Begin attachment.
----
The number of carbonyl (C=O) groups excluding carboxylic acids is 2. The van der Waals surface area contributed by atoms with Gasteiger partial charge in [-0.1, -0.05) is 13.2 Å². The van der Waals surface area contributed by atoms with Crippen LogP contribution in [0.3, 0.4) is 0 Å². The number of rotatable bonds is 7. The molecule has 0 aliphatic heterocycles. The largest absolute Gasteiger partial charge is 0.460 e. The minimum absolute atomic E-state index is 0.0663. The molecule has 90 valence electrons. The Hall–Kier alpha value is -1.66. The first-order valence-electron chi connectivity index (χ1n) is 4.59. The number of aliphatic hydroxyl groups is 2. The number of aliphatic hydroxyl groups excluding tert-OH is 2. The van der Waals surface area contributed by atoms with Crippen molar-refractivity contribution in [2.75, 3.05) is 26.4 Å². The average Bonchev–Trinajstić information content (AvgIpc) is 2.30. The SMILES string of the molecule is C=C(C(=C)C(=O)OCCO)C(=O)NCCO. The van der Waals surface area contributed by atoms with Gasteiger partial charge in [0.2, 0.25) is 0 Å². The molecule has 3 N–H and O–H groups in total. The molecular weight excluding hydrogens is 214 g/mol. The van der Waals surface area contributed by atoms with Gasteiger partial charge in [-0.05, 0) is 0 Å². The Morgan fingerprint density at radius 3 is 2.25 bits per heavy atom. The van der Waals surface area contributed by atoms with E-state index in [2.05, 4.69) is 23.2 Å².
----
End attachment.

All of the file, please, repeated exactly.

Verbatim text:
The number of carbonyl (C=O) groups excluding carboxylic acids is 2. The van der Waals surface area contributed by atoms with Gasteiger partial charge in [-0.1, -0.05) is 13.2 Å². The van der Waals surface area contributed by atoms with Crippen LogP contribution in [0.3, 0.4) is 0 Å². The number of rotatable bonds is 7. The molecule has 0 aliphatic heterocycles. The largest absolute Gasteiger partial charge is 0.460 e. The minimum absolute atomic E-state index is 0.0663. The molecule has 90 valence electrons. The Hall–Kier alpha value is -1.66. The first-order valence-electron chi connectivity index (χ1n) is 4.59. The number of aliphatic hydroxyl groups is 2. The number of aliphatic hydroxyl groups excluding tert-OH is 2. The van der Waals surface area contributed by atoms with Crippen molar-refractivity contribution in [2.75, 3.05) is 26.4 Å². The average Bonchev–Trinajstić information content (AvgIpc) is 2.30. The SMILES string of the molecule is C=C(C(=C)C(=O)OCCO)C(=O)NCCO. The van der Waals surface area contributed by atoms with Gasteiger partial charge in [0.2, 0.25) is 0 Å². The molecule has 3 N–H and O–H groups in total. The molecular weight excluding hydrogens is 214 g/mol. The van der Waals surface area contributed by atoms with Gasteiger partial charge in [-0.05, 0) is 0 Å². The Morgan fingerprint density at radius 3 is 2.25 bits per heavy atom. The van der Waals surface area contributed by atoms with E-state index in [2.05, 4.69) is 23.2 Å².